Stabilization of the heterochromatin-like domain surrounding the DSB is likely to be enhanced by H4K20 mono- (H4K20me1), di- (H4K20me2) and tri- (H4K20me3) methylation generated by the NSD2 HMTase (Pei et al., 2011). H4K20 methylation is known to be important in chromatin stability (Evertts et al., 2013; Hahn et al., 2013) and in the case of H4K20me3, compaction (Lu et al., 2008). In DSB repair NSD2 is required for H4K20me2/3 accumulation at DSBs and thus the subsequent binding of 53BP1, a DNA repair effector that promotes the NHEJ repair pathway through antagonism of BRCA1 (Bunting et al., 2010; Zimmermann et al., 2013). It is possible that age-related increases in H4K20me1/2 may correspond with increased DNA repair, while loss of H4K20me3 may be more tightly linked to simultaneous loss of H3K9me3, given H3K9me3 appears to be pre-requisite for H4K20me3 deposition (Kourmouli et al., 2004).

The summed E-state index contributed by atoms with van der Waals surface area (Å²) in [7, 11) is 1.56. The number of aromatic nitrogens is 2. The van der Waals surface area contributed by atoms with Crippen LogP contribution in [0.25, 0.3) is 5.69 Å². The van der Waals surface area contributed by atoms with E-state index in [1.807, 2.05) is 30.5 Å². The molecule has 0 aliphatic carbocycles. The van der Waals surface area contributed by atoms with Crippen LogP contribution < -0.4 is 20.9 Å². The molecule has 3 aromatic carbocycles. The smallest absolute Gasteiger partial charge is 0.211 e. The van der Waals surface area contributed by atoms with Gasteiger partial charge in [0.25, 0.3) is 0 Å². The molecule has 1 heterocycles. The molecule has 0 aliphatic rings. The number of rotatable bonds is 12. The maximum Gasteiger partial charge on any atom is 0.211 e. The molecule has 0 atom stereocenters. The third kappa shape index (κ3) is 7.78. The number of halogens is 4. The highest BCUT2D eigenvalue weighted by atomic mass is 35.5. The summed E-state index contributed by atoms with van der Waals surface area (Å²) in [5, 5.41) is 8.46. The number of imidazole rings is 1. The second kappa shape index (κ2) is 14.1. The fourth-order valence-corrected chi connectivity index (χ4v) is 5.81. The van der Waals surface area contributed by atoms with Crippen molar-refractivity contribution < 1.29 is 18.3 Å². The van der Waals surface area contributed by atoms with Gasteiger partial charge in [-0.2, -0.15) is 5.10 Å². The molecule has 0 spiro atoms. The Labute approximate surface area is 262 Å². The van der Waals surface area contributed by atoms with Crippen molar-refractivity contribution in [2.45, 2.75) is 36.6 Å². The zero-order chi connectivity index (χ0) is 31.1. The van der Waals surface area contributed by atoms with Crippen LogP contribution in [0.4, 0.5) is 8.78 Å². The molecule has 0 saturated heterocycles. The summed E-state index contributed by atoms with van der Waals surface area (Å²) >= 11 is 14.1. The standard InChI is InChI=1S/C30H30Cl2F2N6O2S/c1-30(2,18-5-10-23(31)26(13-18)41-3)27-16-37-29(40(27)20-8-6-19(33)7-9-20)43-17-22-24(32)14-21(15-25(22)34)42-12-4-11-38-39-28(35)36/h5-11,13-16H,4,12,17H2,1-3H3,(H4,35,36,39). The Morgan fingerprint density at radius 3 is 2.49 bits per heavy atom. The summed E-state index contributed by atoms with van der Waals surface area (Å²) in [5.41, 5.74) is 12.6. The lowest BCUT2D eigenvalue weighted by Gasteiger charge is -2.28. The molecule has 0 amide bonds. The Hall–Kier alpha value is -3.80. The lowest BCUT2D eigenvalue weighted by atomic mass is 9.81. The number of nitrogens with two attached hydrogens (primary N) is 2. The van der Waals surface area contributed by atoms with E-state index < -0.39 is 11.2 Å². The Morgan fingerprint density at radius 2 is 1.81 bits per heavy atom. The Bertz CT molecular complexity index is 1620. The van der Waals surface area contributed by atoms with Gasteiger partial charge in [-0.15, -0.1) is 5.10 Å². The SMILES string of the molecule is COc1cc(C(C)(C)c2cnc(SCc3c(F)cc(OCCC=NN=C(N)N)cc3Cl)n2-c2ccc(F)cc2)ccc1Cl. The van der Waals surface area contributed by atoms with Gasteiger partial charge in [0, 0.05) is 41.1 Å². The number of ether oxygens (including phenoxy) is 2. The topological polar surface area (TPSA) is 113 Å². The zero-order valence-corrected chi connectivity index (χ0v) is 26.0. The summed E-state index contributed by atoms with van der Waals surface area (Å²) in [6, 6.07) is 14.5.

It is still largely unclear how parental histone and DNA modifications are maintained following DSB repair, as following repair the cell is required to re-establish the pre-break epigenetic code peculiar to the genomic locus. This is confounded by the fact the histone variant H3.3 deposited at sites of DNA damage by HIRA (Adam et al., 2013), has been shown to be less able to receive the H3K9me3 modification (Loyola et al., 2006). Interestingly H3.3 variant is also deposited by HIRA in active gene bodies upon neuronal stimulation (Maze et al., 2015). It has also been observed that the histone chaperone DAXX deposits H3.3 at a subset of immediate early gene promoters (Michod et al., 2012), a phenomena that may be tightly linked to neuronal activity-induced DSBs. Notably, over a human lifetime H3.3 becomes the dominant H3 isoform (compared to H3.1, H3.2,) in neuronal tissue (Maze et al., 2015), which is likely a direct result of a lifetime of neuronal transcription. Evidence also suggests that DNA modifications are re-established following DNA repair, as DNA (cytosine-5)-methyltransferase 1 (DNMT1) is known to be rapidly recruited to DSB repair sites (O’Hagan et al., 2008). Similarly, the DNMT1 co-factor UHRF1 (also known as Np95), is recruited to DSBs in dividing cells, and its presence can antagonize 53BP1 and NHEJ pathway selection (Zhang et al., 2016).